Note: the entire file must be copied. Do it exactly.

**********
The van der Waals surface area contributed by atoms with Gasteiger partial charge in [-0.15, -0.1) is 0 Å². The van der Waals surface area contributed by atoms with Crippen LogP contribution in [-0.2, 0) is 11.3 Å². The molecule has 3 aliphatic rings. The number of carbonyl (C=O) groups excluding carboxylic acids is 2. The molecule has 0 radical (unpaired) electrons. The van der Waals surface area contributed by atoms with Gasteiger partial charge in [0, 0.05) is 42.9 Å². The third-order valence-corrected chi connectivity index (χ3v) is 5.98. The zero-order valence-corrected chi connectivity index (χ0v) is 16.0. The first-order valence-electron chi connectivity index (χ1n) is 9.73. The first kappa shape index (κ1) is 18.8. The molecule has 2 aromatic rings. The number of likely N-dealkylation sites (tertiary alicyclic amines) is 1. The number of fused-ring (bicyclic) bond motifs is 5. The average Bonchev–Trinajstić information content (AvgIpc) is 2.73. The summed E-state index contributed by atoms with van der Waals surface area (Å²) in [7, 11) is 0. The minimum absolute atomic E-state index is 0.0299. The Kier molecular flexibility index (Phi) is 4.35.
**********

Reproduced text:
The van der Waals surface area contributed by atoms with Gasteiger partial charge in [-0.15, -0.1) is 0 Å². The van der Waals surface area contributed by atoms with Crippen LogP contribution in [-0.2, 0) is 11.3 Å². The molecule has 3 aliphatic rings. The number of carbonyl (C=O) groups excluding carboxylic acids is 2. The molecule has 0 radical (unpaired) electrons. The van der Waals surface area contributed by atoms with Gasteiger partial charge in [0, 0.05) is 42.9 Å². The third-order valence-corrected chi connectivity index (χ3v) is 5.98. The zero-order valence-corrected chi connectivity index (χ0v) is 16.0. The first-order valence-electron chi connectivity index (χ1n) is 9.73. The first kappa shape index (κ1) is 18.8. The molecule has 2 aromatic rings. The number of likely N-dealkylation sites (tertiary alicyclic amines) is 1. The number of fused-ring (bicyclic) bond motifs is 5. The average Bonchev–Trinajstić information content (AvgIpc) is 2.73. The summed E-state index contributed by atoms with van der Waals surface area (Å²) in [7, 11) is 0. The minimum absolute atomic E-state index is 0.0299. The Kier molecular flexibility index (Phi) is 4.35.